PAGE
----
Economics should be boiled down to a simple list of things never to do, and then be put to rest.

Mostly these days Economics is a refuge for control freaks and Communists (a subset of control freaks).

Posted by: eman at September 05, 2013 08:38 AM (AO9UG)

23 With respect to interventions in free-market capitalism, I suppose it is not irrelevant to mention the recent findings/claims that "managed" mutual funds underperform inex or non-managed funds.

Posted by: Ray Van Dune at September 05, 2013 08:38 AM (qIFL7)

24 Chicken entrails can be highly predictive, but you must have an advanced degree from an Ivy League school to avoid reichwing bias. The readings aren't for amateurs.

Posted by: Paul Krugman at September 05, 2013 08:39 AM (JQuNB)

25 Good morning morons!

Posted by: DangerGirl at September 05, 2013 08:40 AM (Ryac4)

26 17 "But in physics there is a definite break between the physics of the micro (quantum physics) and the macro (relativistic physics)"

--------------

We say that, but it's not necessarily true. We just can't manage to unify the two models yet -- that doesn't mean they *aren't* unified. In fact, our inability to unify them means that there is something wrong with both the relativistic and quantum models. The fact that we haven't been able to do this yet doesn't mean that we won't ever do it. Look how long it took to unify the theory of electrical and magnetic fields.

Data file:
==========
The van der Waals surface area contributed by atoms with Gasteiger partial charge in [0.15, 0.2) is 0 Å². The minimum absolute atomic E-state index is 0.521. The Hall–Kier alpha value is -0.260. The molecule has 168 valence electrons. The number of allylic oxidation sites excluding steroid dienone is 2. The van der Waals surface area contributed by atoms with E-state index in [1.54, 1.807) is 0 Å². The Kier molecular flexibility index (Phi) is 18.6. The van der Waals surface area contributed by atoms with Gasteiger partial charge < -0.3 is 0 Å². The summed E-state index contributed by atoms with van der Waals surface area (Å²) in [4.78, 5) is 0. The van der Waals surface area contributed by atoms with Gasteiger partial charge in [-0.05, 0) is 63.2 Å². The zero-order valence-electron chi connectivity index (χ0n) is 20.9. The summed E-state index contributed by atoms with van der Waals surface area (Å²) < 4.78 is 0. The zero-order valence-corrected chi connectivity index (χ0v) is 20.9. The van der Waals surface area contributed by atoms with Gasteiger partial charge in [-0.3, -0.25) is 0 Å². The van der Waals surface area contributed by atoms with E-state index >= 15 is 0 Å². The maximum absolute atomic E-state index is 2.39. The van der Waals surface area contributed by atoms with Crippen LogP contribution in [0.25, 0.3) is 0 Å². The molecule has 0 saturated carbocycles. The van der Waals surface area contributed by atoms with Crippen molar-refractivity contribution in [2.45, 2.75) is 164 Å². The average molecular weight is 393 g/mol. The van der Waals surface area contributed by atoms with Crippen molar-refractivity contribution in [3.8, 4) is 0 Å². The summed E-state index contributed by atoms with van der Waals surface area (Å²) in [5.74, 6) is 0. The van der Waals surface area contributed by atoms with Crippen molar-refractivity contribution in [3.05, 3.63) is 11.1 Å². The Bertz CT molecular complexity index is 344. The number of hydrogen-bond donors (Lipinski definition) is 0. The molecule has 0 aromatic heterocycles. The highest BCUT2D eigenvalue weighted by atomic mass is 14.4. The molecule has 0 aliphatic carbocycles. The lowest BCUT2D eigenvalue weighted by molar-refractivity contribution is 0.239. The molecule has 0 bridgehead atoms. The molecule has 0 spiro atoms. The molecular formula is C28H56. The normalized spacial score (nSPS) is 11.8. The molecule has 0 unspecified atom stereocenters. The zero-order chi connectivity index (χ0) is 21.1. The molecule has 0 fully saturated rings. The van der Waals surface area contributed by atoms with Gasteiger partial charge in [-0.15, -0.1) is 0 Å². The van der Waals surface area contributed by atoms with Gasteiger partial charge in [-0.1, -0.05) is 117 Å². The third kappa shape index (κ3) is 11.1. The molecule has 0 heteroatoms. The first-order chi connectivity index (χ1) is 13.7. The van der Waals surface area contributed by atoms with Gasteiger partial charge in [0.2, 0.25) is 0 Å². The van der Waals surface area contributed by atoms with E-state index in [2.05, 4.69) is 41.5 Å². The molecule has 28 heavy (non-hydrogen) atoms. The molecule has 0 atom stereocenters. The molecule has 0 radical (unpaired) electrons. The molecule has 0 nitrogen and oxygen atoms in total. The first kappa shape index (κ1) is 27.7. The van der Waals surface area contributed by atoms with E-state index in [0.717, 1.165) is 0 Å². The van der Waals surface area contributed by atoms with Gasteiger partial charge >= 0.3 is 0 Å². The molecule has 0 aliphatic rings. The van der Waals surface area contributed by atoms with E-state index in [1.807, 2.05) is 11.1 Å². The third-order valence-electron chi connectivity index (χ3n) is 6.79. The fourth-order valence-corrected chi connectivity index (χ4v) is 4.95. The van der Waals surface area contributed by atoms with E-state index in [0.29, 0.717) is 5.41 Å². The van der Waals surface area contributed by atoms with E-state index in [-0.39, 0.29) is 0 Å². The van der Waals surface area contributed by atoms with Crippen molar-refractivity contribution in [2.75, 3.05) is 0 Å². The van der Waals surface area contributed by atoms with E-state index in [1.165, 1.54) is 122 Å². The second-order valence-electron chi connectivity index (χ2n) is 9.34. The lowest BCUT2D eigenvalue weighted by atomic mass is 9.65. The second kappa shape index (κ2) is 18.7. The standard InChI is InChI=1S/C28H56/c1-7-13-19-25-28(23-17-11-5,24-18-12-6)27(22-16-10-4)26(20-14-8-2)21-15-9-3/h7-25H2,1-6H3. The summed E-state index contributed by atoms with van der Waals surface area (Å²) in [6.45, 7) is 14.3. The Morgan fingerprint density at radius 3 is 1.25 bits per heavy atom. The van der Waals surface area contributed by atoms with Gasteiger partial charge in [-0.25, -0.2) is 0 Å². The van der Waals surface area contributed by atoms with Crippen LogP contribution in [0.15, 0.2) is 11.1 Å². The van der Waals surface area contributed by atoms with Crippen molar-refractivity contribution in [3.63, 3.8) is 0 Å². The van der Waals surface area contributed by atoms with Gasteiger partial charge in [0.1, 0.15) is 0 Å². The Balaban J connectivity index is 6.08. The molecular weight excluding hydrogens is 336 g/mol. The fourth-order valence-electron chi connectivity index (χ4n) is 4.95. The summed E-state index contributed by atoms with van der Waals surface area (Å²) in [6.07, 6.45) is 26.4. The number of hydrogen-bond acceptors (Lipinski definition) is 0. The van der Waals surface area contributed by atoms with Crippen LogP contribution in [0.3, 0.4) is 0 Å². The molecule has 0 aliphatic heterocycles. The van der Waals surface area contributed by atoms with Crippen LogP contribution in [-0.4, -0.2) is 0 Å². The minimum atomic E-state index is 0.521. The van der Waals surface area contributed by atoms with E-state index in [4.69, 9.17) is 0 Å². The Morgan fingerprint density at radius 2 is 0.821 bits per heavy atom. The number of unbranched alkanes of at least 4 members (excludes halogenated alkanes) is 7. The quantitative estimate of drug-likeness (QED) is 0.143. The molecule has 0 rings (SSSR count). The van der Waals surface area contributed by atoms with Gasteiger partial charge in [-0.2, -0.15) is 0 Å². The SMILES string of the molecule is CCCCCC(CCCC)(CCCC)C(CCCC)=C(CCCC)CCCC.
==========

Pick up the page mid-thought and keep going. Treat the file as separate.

Posted by: Monty at September 05, 2013 08:35 AM (G8OwX)

Actually the problem may be the idea they should be unified in the first place. Gravity and QM may never have been unified.

Posted by: eman at September 05, 2013 08:41 AM (AO9UG)

27 Do economic conceptual models have elbows?

Posted by: Diogenes at September 05, 2013 08:41 AM (1/RiT)

28 In the long run, we're all buttfucked.

Posted by: John Maynard Keynes at September 05, 2013 08:41 AM (JQuNB)

29 The main problem occurs at the apex of personal philosophy (Libertarian, Marxist, etc.) and economic modeling. In my opinion, the field has been corrupted by a choice based on preferred outcomes as opposed to the merits of methodology.